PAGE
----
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Weeds and Their Control: Puncturevine (Tribulus terrestris

puncture-vine- Tribulus terrestrisPuncturevine, also known as goatshead and devil’s thorn, is an annual that is very widespread in the world and US but is especially adapted to growing in dry climates such as found in southwestern US. It is a member of the Zygophyllaceae family which also includes the creosote bush (Larrea tridentate.) Puncturevine likes full sun and tolerates poor soil. It can be found in disturbed sites such as wasteplaces, roadsides, pastures, parks, fields and gardens. The generic name, Tribulus, refers to the resemblance of the fruit to a caltrop, a weapon that has spikes arranged so that one of the spikes is pointed up no matter how the caltrop is positioned.

Punturevine Tribulus terrestris fruitPlants are usually low growing and form a mad up to three feet across. Hairy stems branch from a central crown and carry pinnately compound leaves one to three inches long, with densely hairy leaflets ¼ inch long. The small yellow flowers appear in the leaf axils and have five petals. They are followed by fruits that break up into five hard nutlets, each nutlet with two to four spikes sharp enough to puncture a bike tire. The nutlets are filled with numerous seeds which can live up to twenty years. A taproot anchors the plant. Growth and maturation are very rapid and the plant can sprout, flower and set seed in three weeks. Plants are actively growing and reproducing from spring until frost.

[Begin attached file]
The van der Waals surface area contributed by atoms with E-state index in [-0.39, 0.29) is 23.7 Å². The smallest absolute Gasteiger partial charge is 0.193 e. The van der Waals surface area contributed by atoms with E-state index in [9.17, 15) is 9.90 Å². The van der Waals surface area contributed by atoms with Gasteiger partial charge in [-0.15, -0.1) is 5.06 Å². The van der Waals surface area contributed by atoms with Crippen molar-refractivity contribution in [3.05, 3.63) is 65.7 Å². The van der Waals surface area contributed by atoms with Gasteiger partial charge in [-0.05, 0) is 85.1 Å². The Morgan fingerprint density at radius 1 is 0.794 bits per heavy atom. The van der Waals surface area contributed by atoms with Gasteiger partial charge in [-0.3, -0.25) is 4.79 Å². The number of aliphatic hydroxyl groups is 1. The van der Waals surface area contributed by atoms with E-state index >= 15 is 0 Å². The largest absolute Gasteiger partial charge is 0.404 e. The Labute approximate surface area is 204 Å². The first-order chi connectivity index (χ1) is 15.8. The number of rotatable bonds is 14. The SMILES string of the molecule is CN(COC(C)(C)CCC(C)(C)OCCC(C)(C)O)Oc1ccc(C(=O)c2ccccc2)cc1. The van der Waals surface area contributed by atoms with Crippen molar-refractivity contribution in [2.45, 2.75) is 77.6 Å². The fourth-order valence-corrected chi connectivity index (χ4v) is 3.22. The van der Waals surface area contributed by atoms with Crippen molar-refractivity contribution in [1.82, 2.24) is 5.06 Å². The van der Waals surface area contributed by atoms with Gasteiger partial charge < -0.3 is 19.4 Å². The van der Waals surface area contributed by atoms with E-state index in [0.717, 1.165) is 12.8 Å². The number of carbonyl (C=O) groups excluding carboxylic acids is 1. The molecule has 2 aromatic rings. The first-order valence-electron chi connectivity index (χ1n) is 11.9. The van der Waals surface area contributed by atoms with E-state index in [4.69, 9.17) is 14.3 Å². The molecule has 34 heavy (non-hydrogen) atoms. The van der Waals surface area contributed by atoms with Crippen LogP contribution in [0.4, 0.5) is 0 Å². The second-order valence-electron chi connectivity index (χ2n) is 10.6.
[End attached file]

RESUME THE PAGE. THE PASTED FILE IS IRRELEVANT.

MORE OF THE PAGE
The abundance of seed is the biggest obstacle to control. The best approach is to cut the plants from their roots with a hoe or by hand pulling before they set seed. Since plants mature and set seed so quickly it is likely that some seeds will be set so care must be taken to eliminate all fruits from the ground, shoes, and clothing where they might have found refuge. The puncturevine seed weevil, Microlarinus lareynii, and the puncturevine stem weevil, Microlarinus lypriformis provide’ effective biological control when used together but do not do well in cold climates. Post emergent herbicides, both selective and nonselective, depending on the situation, are effective especially if applied when plants are young.